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Journal of a Residence in England, and of a Journey from and to Syria, of Their Royal Highnesses Reeza Koolee Meerza, Najaf Koolee Meerza, and Taymoor Meerza, of Persia. To which are prefixed some Particulars respecting Modern Persia, and the Death of the late Shah. Originally written in Persian by Najaf Koolee Meerza, and translated, with Explanatory Notes by Assaad Y. Kayat.
[London:] printed for private circulation only [by W. Tyler, 1839] - 2 volumes (197 × 120 mm). Original blue-green cloth, rebacked with the original blind-ruled and gilt-lettered spines laid down, sides decoratively panel-stamped in blind with central bouquet vignettes gilt, fore and bottom edges untrimmed, yellow surface-paper endpapers. Tips bumped and rubbed, a little faint marking to cloth, contents toned, a few leaves faintly dog-eared, vol. 1 slightly shaken between sigs. M and N but holding. A good copy. Lithographic facsimile of letter from the author as frontispiece. First edition of this intriguing account of the first visit to England by any member of a Persian ruling dynasty (Monthly Review, vol. 3, 1839). "As the British became more deeply invested in protecting interests in India, relations with Persia became complex. In 1834, several sons of the late Fath Ali Shah claimed the right to rule Persia, creating the possibility of civil war. The British entered the fray, supporting one son and containing other claimants. [Firman Firman] who was imprisoned [by the new ruler Mohammed Shah, r. 1834–48] begged his sons to travel to England to plead the case for his release and protection of the family. This memoir of the successful visit captures the British fascination with their first visitors of the Persian ruling class. While the government negotiated the diplomatic situation, the princes were toured through the country and fêted across fashionable London. The enthusiastic diarist offers extensive (and sometimes exaggerated) descriptions of his experiences, which included a meeting with Princess Victoria with introductions performed by Sir Gore Ouseley" (Harry Ransom Centre). The three princes travelled to England by way of Damascus, where the British consul John Farren provided them with his interpreter Assaad Kayat, a Syrian Christian who later became agent for the Church of England Society for Promoting Christian Education in Syria. The account describes the recent history of Persia and the bloody accession of Mohammed Shah, the princes' outward voyage (which also took in Lebanon and Egypt), their stay in London, and the return journey through Germany, Austria, Hungary and Wallachia. Rare in commerce: two copies only traced at auction. Wilson p. 155. [Attributes: First Edition]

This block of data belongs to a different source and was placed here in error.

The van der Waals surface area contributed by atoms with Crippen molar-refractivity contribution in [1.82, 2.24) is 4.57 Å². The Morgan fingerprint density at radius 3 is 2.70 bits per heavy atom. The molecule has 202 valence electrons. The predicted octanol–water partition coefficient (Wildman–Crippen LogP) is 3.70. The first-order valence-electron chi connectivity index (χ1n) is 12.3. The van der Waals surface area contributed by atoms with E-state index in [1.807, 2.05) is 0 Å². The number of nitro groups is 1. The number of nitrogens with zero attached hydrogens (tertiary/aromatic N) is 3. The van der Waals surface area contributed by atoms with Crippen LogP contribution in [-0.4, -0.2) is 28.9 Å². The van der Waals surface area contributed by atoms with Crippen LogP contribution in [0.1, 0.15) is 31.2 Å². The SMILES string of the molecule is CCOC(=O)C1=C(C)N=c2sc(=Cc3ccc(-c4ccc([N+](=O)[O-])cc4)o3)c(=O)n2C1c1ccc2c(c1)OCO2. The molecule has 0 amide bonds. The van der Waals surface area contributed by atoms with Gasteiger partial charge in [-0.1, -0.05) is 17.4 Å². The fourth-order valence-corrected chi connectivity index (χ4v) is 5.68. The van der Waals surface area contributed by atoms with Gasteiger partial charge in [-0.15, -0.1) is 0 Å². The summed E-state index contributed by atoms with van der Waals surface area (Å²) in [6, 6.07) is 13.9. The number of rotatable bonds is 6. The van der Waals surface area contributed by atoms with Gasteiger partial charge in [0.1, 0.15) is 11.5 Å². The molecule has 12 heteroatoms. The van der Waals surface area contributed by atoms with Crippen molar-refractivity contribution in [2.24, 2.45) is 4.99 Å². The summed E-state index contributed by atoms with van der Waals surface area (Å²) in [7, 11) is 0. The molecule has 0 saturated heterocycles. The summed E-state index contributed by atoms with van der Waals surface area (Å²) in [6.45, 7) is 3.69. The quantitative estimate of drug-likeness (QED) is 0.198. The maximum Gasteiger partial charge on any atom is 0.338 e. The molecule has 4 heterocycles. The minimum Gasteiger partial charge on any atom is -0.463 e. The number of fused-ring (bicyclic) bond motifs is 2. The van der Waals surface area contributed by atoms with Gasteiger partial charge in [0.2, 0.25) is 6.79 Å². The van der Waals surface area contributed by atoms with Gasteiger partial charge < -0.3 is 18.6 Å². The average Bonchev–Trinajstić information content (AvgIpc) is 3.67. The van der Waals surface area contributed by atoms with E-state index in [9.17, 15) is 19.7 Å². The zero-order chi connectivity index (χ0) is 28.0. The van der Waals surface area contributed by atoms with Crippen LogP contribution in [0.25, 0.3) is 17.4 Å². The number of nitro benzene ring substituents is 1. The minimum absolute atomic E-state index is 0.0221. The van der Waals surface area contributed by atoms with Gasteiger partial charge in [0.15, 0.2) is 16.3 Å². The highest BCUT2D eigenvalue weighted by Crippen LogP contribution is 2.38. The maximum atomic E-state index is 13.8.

[Bookseller: Peter Harrington. ABA member]
Last Found On: 2017-10-12           Check availability:      ZVAB    


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